The race organizers are trying to make the technology far more applicable to the automotive industry. The technology used in racing will one day most likely be used in our own cars in the future.

"It's a step that had to be taken," he says.

To fix the sound, it appears that teams will re-engineer the sound. And it might be do to the online complaints by race fans. 

Some took the sounds and made videos, like the one below, comparing the two sounds of the cars. Give it a listen. There really is a difference.

But Formula 1 has constantly changed. It's all about technology. New technology, and different cars, new cars and faster cars. It's about different engines. Change is a common thing.

And Jones says that every time Formula 1 has changed people focus on it for a bit and then move on. Prior to the race, people complained about the look of the cars. Many felt the front of the car, the nose, looked ugly.

Those complaints were drowned out by the noise, or lack of noise.

But Jones thinks that as long as the drivers put on a show, the organizers can sort the troubles. Formula 1's chief executive, Bernie Ecclestone, has vowed to fix the sound.

And Jones thinks that if the right engine-roar returns, all will be forgiven. 

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The Brian Lehrer Show

Meet Coach Randolph

Tuesday, March 18, 2014

Meet Natalie Randolph, a teacher at Coolidge High School in Washington, D.C., and one of the first women to coach a high school football team. She discusses her experience, and how she sees parallels between teaching and coaching.

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The Brian Lehrer Show

What Makes a Good Coach?

Tuesday, March 18, 2014

We spend two hours talking about coaching, from sports to professional life, parents and coaches, and how coaches can influence our bodies and minds. First, a call-in for you to talk about your best and worst coaches and what they taught you. Plus Stefan Fatsis, panelist on Slate's Hang Up and Listen, sports correspondent for All Things Considered, and author of Word Freak and A Few Seconds of Panic, takes your calls and discusses what makes for a good coach, from the pro level down to youth soccer.

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The Brian Lehrer Show

Phil Jackson and the Inner Game of Sports

Tuesday, March 18, 2014

Why some of the most successful coaches - incoming Knicks president Phil Jackson, for one - emphasize the mental and spiritual as much as the X's and O's. 

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All Things Considered

At The Cubs' Arizona Retreat, A Fond Reminder Of Wrigley

Monday, March 17, 2014

The Cubs have a new home in spring training that evokes their stadium back in Chicago. Fans and former players love Cubs Park in Mesa, Ariz. — their own "mini-Wrigley."

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Florida Is No. 1 Seed For NCAA Men's Basketball Tournament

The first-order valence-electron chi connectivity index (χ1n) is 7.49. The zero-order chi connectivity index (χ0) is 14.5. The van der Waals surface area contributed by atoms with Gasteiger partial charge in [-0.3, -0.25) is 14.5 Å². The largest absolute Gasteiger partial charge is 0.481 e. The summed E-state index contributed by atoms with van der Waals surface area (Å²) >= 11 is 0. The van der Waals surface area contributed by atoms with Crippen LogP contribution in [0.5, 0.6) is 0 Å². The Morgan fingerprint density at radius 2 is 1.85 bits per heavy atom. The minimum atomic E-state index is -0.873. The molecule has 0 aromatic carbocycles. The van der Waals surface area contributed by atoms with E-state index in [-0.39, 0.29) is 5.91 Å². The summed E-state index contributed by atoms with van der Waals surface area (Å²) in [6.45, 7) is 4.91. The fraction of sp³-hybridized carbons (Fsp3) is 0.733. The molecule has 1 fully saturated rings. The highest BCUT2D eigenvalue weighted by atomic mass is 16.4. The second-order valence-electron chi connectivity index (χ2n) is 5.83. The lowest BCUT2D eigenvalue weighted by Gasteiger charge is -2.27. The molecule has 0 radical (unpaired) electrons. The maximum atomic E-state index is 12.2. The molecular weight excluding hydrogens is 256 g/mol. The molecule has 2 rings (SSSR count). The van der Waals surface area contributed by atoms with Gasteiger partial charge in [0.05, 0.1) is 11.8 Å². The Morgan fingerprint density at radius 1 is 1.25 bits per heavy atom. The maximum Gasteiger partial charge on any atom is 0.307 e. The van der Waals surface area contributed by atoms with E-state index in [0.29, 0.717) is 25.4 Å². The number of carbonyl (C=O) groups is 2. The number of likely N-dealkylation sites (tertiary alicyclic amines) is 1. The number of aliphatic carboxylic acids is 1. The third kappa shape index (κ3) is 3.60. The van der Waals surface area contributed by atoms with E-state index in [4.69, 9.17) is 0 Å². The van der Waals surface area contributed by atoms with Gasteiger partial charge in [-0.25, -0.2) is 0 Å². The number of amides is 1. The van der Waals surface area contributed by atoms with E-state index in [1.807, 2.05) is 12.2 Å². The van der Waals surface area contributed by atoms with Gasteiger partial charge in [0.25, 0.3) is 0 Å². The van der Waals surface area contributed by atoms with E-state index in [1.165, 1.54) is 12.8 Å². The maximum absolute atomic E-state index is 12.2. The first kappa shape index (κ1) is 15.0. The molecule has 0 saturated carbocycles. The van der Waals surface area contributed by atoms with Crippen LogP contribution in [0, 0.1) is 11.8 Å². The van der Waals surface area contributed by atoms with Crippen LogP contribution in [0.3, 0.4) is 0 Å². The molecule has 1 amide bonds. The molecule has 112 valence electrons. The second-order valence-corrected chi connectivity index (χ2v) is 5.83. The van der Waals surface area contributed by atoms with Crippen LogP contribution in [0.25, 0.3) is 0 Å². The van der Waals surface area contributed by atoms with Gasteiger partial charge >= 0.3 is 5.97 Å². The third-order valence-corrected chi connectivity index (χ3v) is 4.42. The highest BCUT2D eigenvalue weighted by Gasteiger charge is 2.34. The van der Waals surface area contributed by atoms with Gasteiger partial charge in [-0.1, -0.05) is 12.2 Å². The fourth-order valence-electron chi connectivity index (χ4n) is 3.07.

Sunday, March 16, 2014

Florida's 26-game winning streak vaulted it to the top as the No. 1 seed in the South and the No. 1 overall seed in the NCAA Men's basketball tournament.

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All Things Considered

Predicting Top Seeds For March Madness 2014

Saturday, March 15, 2014

It's the most wonderful time of the year for NCAA college basketball fans. NPR's Arun Rath talks with A Martinez of member station KPCC about March Madness.

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Why You Won't Win Warren Buffett's Billion-Dollar Bracket

Saturday, March 15, 2014

The billionaire investor has teamed up to offer a $1 billion prize to anyone who picks the winner of all 63 games of the NCAA basketball tournament. Chances are he won't have to pay out.

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U.S. Beats Russia To Win Sled Hockey Gold At Sochi Paralympics

Saturday, March 15, 2014

In the sport many call "murder ball on ice," the U.S. team becomes the first to repeat at consecutive Paralympics. The game was broadcast live on NBC.

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Before The NBA Was Integrated, We Had The Black Fives

Saturday, March 15, 2014

The Black Fives were African-American basketball teams that played in America before the NBA was integrated in 1950. Their lost history is making a comeback.

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An Ex-Dolphin Gets A New Home: The Week In Sports

Saturday, March 15, 2014

March Madness kicks off. Jonathan Martin finds a new home in the San Francisco 49ers. Kobe Bryant is out for the season and maybe his career. NPR's Jacki Lyden speaks with ESPN's Howard Bryant.

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All Things Considered

This Is Trust: Paralympian Skier Guided By Husband At 70 MPH

Friday, March 14, 2014

Melissa Block talks to U.S. Paralympian Danelle Umstead, a visually impaired skier, and her guide and husband, Rob.